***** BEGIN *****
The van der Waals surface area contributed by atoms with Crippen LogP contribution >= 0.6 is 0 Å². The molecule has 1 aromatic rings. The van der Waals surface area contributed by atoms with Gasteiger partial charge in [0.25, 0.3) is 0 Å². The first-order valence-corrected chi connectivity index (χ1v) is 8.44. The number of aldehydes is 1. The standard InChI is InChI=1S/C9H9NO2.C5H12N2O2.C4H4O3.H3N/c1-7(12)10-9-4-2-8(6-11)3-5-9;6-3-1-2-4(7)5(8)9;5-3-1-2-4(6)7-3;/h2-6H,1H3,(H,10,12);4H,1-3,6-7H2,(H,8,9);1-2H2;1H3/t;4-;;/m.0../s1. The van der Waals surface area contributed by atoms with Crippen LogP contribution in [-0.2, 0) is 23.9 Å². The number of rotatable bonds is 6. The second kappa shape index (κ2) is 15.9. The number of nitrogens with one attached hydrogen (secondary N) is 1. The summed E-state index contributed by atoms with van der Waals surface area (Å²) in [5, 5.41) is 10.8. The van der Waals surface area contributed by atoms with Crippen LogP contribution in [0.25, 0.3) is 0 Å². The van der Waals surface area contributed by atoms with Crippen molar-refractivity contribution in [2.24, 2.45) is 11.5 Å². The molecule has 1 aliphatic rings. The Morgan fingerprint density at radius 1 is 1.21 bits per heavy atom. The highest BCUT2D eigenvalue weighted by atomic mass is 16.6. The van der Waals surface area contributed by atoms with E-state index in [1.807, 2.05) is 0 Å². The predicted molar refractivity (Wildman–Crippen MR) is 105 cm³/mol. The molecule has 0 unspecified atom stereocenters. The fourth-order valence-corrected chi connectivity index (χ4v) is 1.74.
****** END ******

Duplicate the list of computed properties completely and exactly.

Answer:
The van der Waals surface area contributed by atoms with Crippen LogP contribution >= 0.6 is 0 Å². The molecule has 1 aromatic rings. The van der Waals surface area contributed by atoms with Gasteiger partial charge in [0.25, 0.3) is 0 Å². The first-order valence-corrected chi connectivity index (χ1v) is 8.44. The number of aldehydes is 1. The standard InChI is InChI=1S/C9H9NO2.C5H12N2O2.C4H4O3.H3N/c1-7(12)10-9-4-2-8(6-11)3-5-9;6-3-1-2-4(7)5(8)9;5-3-1-2-4(6)7-3;/h2-6H,1H3,(H,10,12);4H,1-3,6-7H2,(H,8,9);1-2H2;1H3/t;4-;;/m.0../s1. The van der Waals surface area contributed by atoms with Crippen LogP contribution in [-0.2, 0) is 23.9 Å². The number of rotatable bonds is 6. The second kappa shape index (κ2) is 15.9. The number of nitrogens with one attached hydrogen (secondary N) is 1. The summed E-state index contributed by atoms with van der Waals surface area (Å²) in [5, 5.41) is 10.8. The van der Waals surface area contributed by atoms with Crippen LogP contribution in [0.25, 0.3) is 0 Å². The van der Waals surface area contributed by atoms with Crippen molar-refractivity contribution in [2.24, 2.45) is 11.5 Å². The molecule has 1 aliphatic rings. The Morgan fingerprint density at radius 1 is 1.21 bits per heavy atom. The highest BCUT2D eigenvalue weighted by atomic mass is 16.6. The van der Waals surface area contributed by atoms with E-state index in [1.807, 2.05) is 0 Å². The predicted molar refractivity (Wildman–Crippen MR) is 105 cm³/mol. The molecule has 0 unspecified atom stereocenters. The fourth-order valence-corrected chi connectivity index (χ4v) is 1.74.